Luther Courtney is affectionately called “Papa Lou” by friends and neighbors because he has gone above and beyond to be a father to not just his own children, but to many in his community. Raised in Texas, Mr. Courtney made his way to San Diego at 19 years old, serving in the Marine Corps at Camp Pendleton.
After his time in the Marines, Mr. Courtney worked for the City of San Diego for 33 years. He divided his time between the Sanitation and Water Departments as well as Equipment Operation, he was one of the first African Americans in the City of San Diego to run a crane.
Anyone who knows Mr. Courtney, also knows that working for the city wasn’t his only job. He started coaching Pop Warner football in 1971. That eventually led to coaching football all around San Diego including tenures at Lincoln and San Diego High Schools, and then spending the last of his 42 years of coaching at Morse High School in his beloved Skyline Community.
Mr. Courtney was instrumental in winning 8 California Interscholastic Federation and 2 state championships. He’s had a chance to coach nearly all of San Diego’s famous Heisman Trophy winners and act as mentor to numerous athletes who went pro in football and baseball.
His participation in The National Football Foundation and College Hall of Fame helped usher hundreds of students into college. Papa Lou was just as concerned about his students in the classroom as he was when they were on the field. He was dedicated to his student athlete’s whole selves; going to different classes, counselors and teachers to gather resources to help students get the support they needed to apply to and succeed in college. He made surprise visits when his players weren’t showing the requisite levels of diligence in class and let them know he was watching and invested in how they performed at all times.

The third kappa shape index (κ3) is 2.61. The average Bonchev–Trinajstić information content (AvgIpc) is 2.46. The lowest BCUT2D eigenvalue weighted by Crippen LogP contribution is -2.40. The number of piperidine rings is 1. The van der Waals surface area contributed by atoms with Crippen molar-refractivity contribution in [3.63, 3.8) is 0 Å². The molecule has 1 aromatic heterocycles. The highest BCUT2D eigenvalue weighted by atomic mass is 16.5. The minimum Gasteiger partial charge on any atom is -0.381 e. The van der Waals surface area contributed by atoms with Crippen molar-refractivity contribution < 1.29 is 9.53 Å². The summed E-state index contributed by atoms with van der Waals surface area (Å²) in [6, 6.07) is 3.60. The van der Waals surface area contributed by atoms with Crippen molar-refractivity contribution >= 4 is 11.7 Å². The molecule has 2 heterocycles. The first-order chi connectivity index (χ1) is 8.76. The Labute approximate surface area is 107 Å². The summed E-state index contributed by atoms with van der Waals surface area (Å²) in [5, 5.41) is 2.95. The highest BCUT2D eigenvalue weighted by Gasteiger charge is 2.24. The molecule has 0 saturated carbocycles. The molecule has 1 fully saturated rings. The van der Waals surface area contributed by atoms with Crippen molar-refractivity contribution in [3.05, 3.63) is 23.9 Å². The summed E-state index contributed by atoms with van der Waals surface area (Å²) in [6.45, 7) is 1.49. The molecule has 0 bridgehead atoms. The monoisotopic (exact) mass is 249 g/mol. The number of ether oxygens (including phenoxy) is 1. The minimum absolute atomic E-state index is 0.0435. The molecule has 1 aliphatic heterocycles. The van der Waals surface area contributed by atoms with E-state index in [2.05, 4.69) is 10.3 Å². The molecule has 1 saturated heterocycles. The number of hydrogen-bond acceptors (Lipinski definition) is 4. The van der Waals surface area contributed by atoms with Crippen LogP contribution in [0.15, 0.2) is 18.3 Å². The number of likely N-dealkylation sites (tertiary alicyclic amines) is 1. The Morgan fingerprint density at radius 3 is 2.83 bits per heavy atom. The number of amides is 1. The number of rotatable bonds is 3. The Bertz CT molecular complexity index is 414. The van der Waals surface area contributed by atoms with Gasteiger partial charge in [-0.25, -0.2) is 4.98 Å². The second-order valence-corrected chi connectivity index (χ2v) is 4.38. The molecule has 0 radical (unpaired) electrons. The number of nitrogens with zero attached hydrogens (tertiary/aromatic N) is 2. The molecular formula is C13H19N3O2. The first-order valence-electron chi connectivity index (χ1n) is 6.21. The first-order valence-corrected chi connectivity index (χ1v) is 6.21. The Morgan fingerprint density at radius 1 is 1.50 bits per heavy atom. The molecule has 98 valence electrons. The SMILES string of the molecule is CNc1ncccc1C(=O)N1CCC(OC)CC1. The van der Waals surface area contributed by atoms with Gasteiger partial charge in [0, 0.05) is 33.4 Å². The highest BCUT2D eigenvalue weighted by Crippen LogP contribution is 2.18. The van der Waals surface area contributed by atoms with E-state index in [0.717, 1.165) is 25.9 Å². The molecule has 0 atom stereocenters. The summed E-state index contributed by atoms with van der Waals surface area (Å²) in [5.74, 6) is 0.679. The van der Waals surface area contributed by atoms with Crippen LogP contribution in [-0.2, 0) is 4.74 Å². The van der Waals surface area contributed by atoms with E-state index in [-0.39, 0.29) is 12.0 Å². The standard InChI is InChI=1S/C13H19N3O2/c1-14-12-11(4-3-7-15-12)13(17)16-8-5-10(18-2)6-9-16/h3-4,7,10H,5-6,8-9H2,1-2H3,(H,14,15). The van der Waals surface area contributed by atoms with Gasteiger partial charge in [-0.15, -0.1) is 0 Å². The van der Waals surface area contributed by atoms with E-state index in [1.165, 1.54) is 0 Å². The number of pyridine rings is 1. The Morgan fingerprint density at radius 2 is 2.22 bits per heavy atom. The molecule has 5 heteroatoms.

“These California boys are spoiled,” he jokes. He didn’t take it easy on them and pushed them to their full potential, a stance which has earned him a lot of love from former students. He laughs at the amount of times he’s been spotted in airports, malls, and out and about in the community. Often people will mimic one of his most often used sayings “It’s rough, ain’t it?” -- a phrase which he says kept his students motivated.
Mr. Courtney is not easily forgotten, he says he has been visited and contacted by players he has helped throughout the years -- one player even flew him out to Honolulu for the Hawa’ii Bowl. He often acted as a surrogate parent, explaining that students would often call on him when they were in trouble.
Mr. Courtney’s career was always about uplifting his community and empowering its youth, never about money. Sometimes it got hard to find a balance between being a father figure in the community and in his own household. But his daughter’s severe health issues and the tragic death of his stepson helped him recognized the importance of taking care of home first.
Jen White, his long time neighbor, GRID client and one of the children of the community he mentored, connected Mr. Courtney to GRID in 2018. “Men like Papa Lou help by investing so much in local youth, he is a real pillar of the community.”
Although he’s still very dedicated, age has slowed down his activity and retirement has slowed down his income. He’s very thankful for the opportunity GRID has given him to almost eliminate his electric bill with solar. “If you want to live in San Diego, you have to save!” proclaims Mr. Courtney. Now with his 2.2 kW system, he’s also eliminating 44 tons of greenhouse gas emissions.
Whether it’s his community or the environment, Mr. Courtney’s dedication is undefeated.